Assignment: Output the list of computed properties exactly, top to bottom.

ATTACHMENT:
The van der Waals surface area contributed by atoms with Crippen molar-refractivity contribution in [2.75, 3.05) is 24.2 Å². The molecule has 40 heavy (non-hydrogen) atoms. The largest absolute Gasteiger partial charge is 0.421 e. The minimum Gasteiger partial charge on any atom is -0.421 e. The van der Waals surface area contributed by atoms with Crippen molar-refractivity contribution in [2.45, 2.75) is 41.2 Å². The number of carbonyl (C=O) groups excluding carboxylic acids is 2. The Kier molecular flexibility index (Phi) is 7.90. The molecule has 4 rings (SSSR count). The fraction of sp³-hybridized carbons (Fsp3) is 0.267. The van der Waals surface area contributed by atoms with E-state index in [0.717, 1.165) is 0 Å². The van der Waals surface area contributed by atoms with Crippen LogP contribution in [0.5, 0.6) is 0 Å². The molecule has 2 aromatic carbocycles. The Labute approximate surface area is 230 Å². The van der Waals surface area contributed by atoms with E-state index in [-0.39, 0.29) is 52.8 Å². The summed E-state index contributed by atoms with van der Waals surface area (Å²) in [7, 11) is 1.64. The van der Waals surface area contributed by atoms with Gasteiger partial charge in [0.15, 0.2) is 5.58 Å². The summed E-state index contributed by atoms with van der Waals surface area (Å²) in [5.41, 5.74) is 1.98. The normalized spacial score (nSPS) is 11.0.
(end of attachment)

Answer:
The van der Waals surface area contributed by atoms with Crippen molar-refractivity contribution in [2.75, 3.05) is 24.2 Å². The molecule has 40 heavy (non-hydrogen) atoms. The largest absolute Gasteiger partial charge is 0.421 e. The minimum Gasteiger partial charge on any atom is -0.421 e. The van der Waals surface area contributed by atoms with Crippen molar-refractivity contribution in [2.45, 2.75) is 41.2 Å². The number of carbonyl (C=O) groups excluding carboxylic acids is 2. The Kier molecular flexibility index (Phi) is 7.90. The molecule has 4 rings (SSSR count). The fraction of sp³-hybridized carbons (Fsp3) is 0.267. The van der Waals surface area contributed by atoms with E-state index in [0.717, 1.165) is 0 Å². The van der Waals surface area contributed by atoms with Crippen LogP contribution in [0.5, 0.6) is 0 Å². The molecule has 2 aromatic carbocycles. The Labute approximate surface area is 230 Å². The van der Waals surface area contributed by atoms with E-state index in [-0.39, 0.29) is 52.8 Å². The summed E-state index contributed by atoms with van der Waals surface area (Å²) in [7, 11) is 1.64. The van der Waals surface area contributed by atoms with Gasteiger partial charge in [0.15, 0.2) is 5.58 Å². The summed E-state index contributed by atoms with van der Waals surface area (Å²) in [5.41, 5.74) is 1.98. The normalized spacial score (nSPS) is 11.0.